1. "Imperialism" ...[talks of British imperialism]..."and the Israeli occupation in 1948 with the help of Great Britain" ...Israeli occupation has destroyed most of the Palestinian cities and villages, expelled the Palestinian residents and forced them to leave their lands and villages.

2. Israel has embraced a new policy in occupying the Palestinian lands, which is settling the land and including developing agricultural,industrial and residential components

[Ed. NOTE: the Arabic words used for "settling the land by Israelis" has a highly pejorative implication in Arabic].

3. Under the Israeli conquest, [the Israelis] were neglecting the health, education and social services of the Palestinian people.

4. Israel took control of underground water supplies in Palestine.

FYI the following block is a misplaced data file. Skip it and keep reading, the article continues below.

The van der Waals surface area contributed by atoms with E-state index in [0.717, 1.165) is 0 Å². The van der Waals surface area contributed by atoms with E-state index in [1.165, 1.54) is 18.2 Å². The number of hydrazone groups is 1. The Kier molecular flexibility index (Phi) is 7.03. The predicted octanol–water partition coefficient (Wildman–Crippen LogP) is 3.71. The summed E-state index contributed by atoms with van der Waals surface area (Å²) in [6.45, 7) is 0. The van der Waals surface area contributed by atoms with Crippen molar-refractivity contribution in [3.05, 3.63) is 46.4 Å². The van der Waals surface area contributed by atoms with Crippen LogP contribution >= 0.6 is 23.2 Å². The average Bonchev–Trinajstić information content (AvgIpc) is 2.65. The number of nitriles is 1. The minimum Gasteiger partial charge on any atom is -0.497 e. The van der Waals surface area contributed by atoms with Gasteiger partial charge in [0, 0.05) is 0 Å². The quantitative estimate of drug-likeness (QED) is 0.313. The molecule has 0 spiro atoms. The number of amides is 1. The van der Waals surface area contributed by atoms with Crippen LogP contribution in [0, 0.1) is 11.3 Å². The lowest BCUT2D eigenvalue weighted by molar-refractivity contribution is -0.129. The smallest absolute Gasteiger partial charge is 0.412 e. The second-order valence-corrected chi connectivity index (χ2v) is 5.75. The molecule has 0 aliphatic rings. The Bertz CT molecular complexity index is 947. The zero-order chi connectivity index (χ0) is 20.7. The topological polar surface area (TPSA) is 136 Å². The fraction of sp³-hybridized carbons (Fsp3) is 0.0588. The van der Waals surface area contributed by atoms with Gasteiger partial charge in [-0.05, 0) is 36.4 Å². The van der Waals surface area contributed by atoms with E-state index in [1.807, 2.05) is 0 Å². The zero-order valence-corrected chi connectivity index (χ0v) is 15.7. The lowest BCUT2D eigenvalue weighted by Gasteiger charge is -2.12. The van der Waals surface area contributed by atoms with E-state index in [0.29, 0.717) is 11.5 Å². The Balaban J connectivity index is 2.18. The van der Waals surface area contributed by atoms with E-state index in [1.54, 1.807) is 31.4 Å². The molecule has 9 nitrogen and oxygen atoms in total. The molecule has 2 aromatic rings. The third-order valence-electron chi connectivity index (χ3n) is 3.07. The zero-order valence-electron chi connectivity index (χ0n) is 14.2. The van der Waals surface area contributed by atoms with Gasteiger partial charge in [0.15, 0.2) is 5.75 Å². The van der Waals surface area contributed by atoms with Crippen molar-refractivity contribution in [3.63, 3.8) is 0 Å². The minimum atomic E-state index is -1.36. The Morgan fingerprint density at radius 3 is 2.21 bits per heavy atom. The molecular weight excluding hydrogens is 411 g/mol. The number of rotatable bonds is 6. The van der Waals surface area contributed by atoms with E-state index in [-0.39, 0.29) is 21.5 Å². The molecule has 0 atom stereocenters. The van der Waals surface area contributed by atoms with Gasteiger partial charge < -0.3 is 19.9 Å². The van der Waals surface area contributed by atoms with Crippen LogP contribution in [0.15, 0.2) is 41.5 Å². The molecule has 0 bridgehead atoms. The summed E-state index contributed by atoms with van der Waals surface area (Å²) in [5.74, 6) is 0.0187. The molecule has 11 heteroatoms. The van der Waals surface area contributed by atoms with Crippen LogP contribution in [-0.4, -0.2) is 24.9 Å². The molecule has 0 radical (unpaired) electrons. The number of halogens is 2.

5. The lack of independence of the Palestinian economy...being influenced by the Israeli economy...

6. Judaizing Jerusalem and obliterating the Palestinian identity of its [Arab] residents.

Page 18

2. Explain the policy which Israel carried out against the Palestinian people after its conquest of Palestine. FILL IN THE MISSING WORDS [IN THE FOLLOWING SENTENCE]

3. part C. The leader Azzadin al-Kassam died as a martyr while fighting against the occupation...[student is instructed to fill in the answer in the dotted line spaces provided]whereas the leader Khalil il Wazir (Abu Jihad)died as a martyr while fighting against the occupation [fill in the answers here].... [Ed. required answer to the first part is "by the British". Required answer to the second part is: "the Israelis".]

Page 19

Write a short report regarding the negative effects resulting from the "settling of the land" by the Israelis.


[from the Declaration of Independence (of the state of Palestine) on 15 November 1988 at the meeting in Algeria]